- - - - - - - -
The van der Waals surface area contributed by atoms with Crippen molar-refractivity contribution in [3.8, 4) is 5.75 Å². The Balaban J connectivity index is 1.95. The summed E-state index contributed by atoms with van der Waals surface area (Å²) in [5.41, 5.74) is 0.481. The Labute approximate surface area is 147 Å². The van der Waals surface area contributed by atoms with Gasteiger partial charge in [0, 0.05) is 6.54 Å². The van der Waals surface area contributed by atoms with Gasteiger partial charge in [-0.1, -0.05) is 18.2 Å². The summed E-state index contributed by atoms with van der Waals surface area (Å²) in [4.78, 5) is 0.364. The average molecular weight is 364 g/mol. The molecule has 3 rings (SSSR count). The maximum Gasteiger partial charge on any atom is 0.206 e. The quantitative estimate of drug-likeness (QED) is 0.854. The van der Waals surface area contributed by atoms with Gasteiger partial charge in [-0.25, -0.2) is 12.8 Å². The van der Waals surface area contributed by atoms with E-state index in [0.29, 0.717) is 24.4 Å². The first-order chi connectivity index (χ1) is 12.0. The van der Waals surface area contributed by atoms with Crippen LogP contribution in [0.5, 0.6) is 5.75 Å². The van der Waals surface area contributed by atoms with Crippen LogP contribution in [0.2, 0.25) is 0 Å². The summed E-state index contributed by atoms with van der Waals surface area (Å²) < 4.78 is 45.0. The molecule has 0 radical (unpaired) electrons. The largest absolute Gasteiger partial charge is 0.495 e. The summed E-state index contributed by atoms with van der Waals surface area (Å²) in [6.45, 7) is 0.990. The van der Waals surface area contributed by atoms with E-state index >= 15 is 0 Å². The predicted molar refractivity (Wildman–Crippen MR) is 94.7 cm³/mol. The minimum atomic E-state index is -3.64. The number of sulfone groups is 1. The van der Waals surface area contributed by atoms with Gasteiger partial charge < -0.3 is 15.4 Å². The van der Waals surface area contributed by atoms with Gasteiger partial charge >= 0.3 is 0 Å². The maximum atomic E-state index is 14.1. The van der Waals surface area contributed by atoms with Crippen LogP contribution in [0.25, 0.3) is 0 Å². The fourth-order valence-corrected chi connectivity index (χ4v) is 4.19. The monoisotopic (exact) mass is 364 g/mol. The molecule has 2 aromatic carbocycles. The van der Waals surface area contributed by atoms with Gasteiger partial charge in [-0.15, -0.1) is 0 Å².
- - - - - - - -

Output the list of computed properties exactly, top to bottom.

The van der Waals surface area contributed by atoms with Crippen molar-refractivity contribution in [3.8, 4) is 5.75 Å². The Balaban J connectivity index is 1.95. The summed E-state index contributed by atoms with van der Waals surface area (Å²) in [5.41, 5.74) is 0.481. The Labute approximate surface area is 147 Å². The van der Waals surface area contributed by atoms with Gasteiger partial charge in [0, 0.05) is 6.54 Å². The van der Waals surface area contributed by atoms with Gasteiger partial charge in [-0.1, -0.05) is 18.2 Å². The summed E-state index contributed by atoms with van der Waals surface area (Å²) in [4.78, 5) is 0.364. The average molecular weight is 364 g/mol. The molecule has 3 rings (SSSR count). The maximum Gasteiger partial charge on any atom is 0.206 e. The quantitative estimate of drug-likeness (QED) is 0.854. The van der Waals surface area contributed by atoms with Gasteiger partial charge in [-0.25, -0.2) is 12.8 Å². The van der Waals surface area contributed by atoms with E-state index in [0.29, 0.717) is 24.4 Å². The first-order chi connectivity index (χ1) is 12.0. The van der Waals surface area contributed by atoms with Crippen LogP contribution in [0.5, 0.6) is 5.75 Å². The van der Waals surface area contributed by atoms with Crippen LogP contribution in [0.2, 0.25) is 0 Å². The summed E-state index contributed by atoms with van der Waals surface area (Å²) < 4.78 is 45.0. The molecule has 0 radical (unpaired) electrons. The largest absolute Gasteiger partial charge is 0.495 e. The summed E-state index contributed by atoms with van der Waals surface area (Å²) in [6.45, 7) is 0.990. The van der Waals surface area contributed by atoms with E-state index >= 15 is 0 Å². The predicted molar refractivity (Wildman–Crippen MR) is 94.7 cm³/mol. The minimum atomic E-state index is -3.64. The number of sulfone groups is 1. The van der Waals surface area contributed by atoms with Gasteiger partial charge < -0.3 is 15.4 Å². The van der Waals surface area contributed by atoms with Gasteiger partial charge >= 0.3 is 0 Å². The maximum atomic E-state index is 14.1. The van der Waals surface area contributed by atoms with Crippen LogP contribution in [0.25, 0.3) is 0 Å². The fourth-order valence-corrected chi connectivity index (χ4v) is 4.19. The monoisotopic (exact) mass is 364 g/mol. The molecule has 2 aromatic carbocycles. The van der Waals surface area contributed by atoms with Gasteiger partial charge in [-0.15, -0.1) is 0 Å².